19. 19. B2.14 – Enzyme Action As temperature increases, so does enzyme activity, up to 40oC. After 40oC the active site is denatured and the reaction stops. As substrate concentration increases, so does enzyme activity, up to a point where the number of active sites becomes limiting. The only way to speed up the reaction after this is to increase the number of active sites. Enzymes will only work at a specific pH. Either side of this optimum pH, the enzyme will denature and not work. Enzymes can never be killed. They can only be denatured, which is where the shape of the active site changes.
  20. 20. B2.14 – Enzyme Action Enzymes work like a lock and key Lock and Key Enzyme and Substrate One key will only fit one lock. One substrate will only fit one enzyme. The key fits the lock. The substrate fits the active site The key unlocks the lock. The substrate is changed in the enzyme Wrong key won’t fit the lock. Wrong substrate won’t fit the active site.
  21. 21. B2.15 Aerobic Respiration. • All organisms are made of cells • Energy released by respiration • Cells that move more need more energy. • Exercise = more energy needed. Key Terms: Respiration - the release of energy from food molecules that act as fuel for the cell. Diffusion - when substances move from an area of high concentration to an area of low concentration. Glucose + Oxygen = Carbon Dioxide + Water Aerobic respiration = uses oxygen to release energy from glucose. How does it get delivered? • Glucose and oxygen diffuse from capillaries to respiring cells • Carbon dioxide diffuses from respiring cells to capillaries • Capillaries - smallest vessel that carries blood between cells/ one cell thick • Substances move by diffusion down a concentration gradient = the diffusion pathway.
  22. 22. • Respiring cells = oxygen and glucose levels fall as they are used up in aerobic respiration/ Carbon dioxide levels increase. • Gas exchange = the transfer of gases.
  23. 23. B2.16 investigating The effects of exercise. • Exercise = increase heart rate and has to pump blood faster to the muscles. • Causes breathing rate to increase and get deeper. Why? • Cells need more oxygen and glucose as they need more energy. • Cells produce more carbon dioxide as a result which needs to be removed.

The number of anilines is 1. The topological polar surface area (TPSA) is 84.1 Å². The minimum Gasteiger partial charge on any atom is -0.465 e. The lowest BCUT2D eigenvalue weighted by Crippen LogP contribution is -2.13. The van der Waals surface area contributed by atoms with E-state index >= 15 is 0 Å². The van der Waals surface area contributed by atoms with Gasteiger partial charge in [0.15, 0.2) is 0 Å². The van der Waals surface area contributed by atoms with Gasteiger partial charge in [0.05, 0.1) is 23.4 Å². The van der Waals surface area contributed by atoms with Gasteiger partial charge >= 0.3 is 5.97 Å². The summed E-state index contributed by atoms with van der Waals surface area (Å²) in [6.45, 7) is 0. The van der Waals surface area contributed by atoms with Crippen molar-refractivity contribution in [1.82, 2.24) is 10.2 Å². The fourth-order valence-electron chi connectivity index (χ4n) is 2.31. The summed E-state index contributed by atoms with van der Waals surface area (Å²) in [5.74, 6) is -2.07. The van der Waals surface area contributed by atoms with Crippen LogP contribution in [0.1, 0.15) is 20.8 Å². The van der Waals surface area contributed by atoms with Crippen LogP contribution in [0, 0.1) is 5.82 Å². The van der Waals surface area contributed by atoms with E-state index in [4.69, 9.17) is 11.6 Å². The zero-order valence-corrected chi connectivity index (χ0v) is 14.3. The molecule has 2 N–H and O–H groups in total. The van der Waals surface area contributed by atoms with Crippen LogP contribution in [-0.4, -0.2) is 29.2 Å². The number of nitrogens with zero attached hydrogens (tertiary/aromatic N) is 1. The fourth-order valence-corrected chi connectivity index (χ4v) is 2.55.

24. 24. B2.17 Anaerobic respiration • Anaerobic respiration = respiration without oxygen • Glucose is broken down to supply energy to the muscles • Releases less energy then aerobic and produces Lactic Acid • Amount of blood pumped around the body depends on the stroke volume and the heart rate. • Exercise = increase in heart rate and stroke volume. • Lactic Acid needs to be broken down = oxygen used to break it down into carbon dioxide and water. • The requirement of this oxygen to break down the lactic acid is called excess post- exercise oxygen consumption (EPOC) Glucose  lactic acid Cardiac output = stroke volume x heart rate.
  25. 25. B2.18 Photosynthesis. • Photosynthesis = plants make their own food • Uses light energy to produce glucosefrom carbon dioxide and water • Glucose stored as starch • Starch = lots of glucose molecules joined together. • Digestion breaks down starch = glucose • Chlorophyll = green found in chloroplasts absorbs light for photosynthesis. • Variegated leaves = the green parts of a leaf contain the chlorophyll. Carbon dioxide + water  glucose + oxygen Light and chlorophyll
  26. 26. 2.20 Factors that effect the rate of photosynthesis. 3 factors that effect photosynthesis. • Carbon dioxide • Light • Temperature • All 3 are needed at optimum amount for photosynthesis to be at its best. • The limiting factor is the one that is in short supply… may have lots of CO2 the right temperature but little light this means photosynthesis will be slow. Limiting factor = something can affect the rate of photosynthesis.
  27. 27. Adaptations of a leaf. Upper epidermis = tightly packed cells = lots of chloroplasts = lots of photosynthesis. Air spaces = provide large surface for cells to exchange with gases in the air. Lower epidermis = contain stomata. Stomata = open and close to allow gases into the leaf. Located underside of the leaf. Open in response to light. Allow Carbon dioxide in and lets out oxygen and water vapour. 3 Adaptations Has stomata for gas exchange (carbon dioxide, oxygen, water vapour) Contains chlorophyll in chloroplasts to absorb light. Large surface area to absorb most amount of light.